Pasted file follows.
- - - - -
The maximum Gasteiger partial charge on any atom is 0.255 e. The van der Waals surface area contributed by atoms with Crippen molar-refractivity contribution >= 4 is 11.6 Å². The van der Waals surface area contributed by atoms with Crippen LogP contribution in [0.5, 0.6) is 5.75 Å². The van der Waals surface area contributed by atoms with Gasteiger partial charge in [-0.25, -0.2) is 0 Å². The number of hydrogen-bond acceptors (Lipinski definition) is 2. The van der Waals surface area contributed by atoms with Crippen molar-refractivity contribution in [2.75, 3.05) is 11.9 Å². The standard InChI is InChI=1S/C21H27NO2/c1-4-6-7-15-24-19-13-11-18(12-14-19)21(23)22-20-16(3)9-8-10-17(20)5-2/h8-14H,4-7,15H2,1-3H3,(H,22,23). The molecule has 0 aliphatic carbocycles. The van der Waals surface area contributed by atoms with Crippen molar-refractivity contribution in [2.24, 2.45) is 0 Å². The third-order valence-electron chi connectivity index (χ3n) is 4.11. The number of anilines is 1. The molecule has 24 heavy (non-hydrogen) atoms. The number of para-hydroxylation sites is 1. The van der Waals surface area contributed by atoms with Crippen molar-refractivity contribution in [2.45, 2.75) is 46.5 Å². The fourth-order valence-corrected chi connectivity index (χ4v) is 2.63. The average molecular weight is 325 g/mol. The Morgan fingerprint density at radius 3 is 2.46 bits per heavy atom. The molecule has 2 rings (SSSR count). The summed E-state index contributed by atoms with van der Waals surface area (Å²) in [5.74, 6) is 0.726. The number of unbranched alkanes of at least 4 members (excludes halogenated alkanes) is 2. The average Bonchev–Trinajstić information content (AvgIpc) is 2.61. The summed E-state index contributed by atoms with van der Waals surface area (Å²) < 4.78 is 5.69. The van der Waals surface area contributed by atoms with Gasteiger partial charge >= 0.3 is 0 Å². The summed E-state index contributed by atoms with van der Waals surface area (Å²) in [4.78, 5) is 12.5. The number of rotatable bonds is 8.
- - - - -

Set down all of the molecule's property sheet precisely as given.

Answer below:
The maximum Gasteiger partial charge on any atom is 0.255 e. The van der Waals surface area contributed by atoms with Crippen molar-refractivity contribution >= 4 is 11.6 Å². The van der Waals surface area contributed by atoms with Crippen LogP contribution in [0.5, 0.6) is 5.75 Å². The van der Waals surface area contributed by atoms with Gasteiger partial charge in [-0.25, -0.2) is 0 Å². The number of hydrogen-bond acceptors (Lipinski definition) is 2. The van der Waals surface area contributed by atoms with Crippen molar-refractivity contribution in [2.75, 3.05) is 11.9 Å². The standard InChI is InChI=1S/C21H27NO2/c1-4-6-7-15-24-19-13-11-18(12-14-19)21(23)22-20-16(3)9-8-10-17(20)5-2/h8-14H,4-7,15H2,1-3H3,(H,22,23). The molecule has 0 aliphatic carbocycles. The van der Waals surface area contributed by atoms with Crippen molar-refractivity contribution in [2.24, 2.45) is 0 Å². The third-order valence-electron chi connectivity index (χ3n) is 4.11. The number of anilines is 1. The molecule has 24 heavy (non-hydrogen) atoms. The number of para-hydroxylation sites is 1. The van der Waals surface area contributed by atoms with Crippen molar-refractivity contribution in [2.45, 2.75) is 46.5 Å². The fourth-order valence-corrected chi connectivity index (χ4v) is 2.63. The average molecular weight is 325 g/mol. The Morgan fingerprint density at radius 3 is 2.46 bits per heavy atom. The molecule has 2 rings (SSSR count). The summed E-state index contributed by atoms with van der Waals surface area (Å²) in [5.74, 6) is 0.726. The number of unbranched alkanes of at least 4 members (excludes halogenated alkanes) is 2. The average Bonchev–Trinajstić information content (AvgIpc) is 2.61. The summed E-state index contributed by atoms with van der Waals surface area (Å²) < 4.78 is 5.69. The van der Waals surface area contributed by atoms with Gasteiger partial charge >= 0.3 is 0 Å². The summed E-state index contributed by atoms with van der Waals surface area (Å²) in [4.78, 5) is 12.5. The number of rotatable bonds is 8.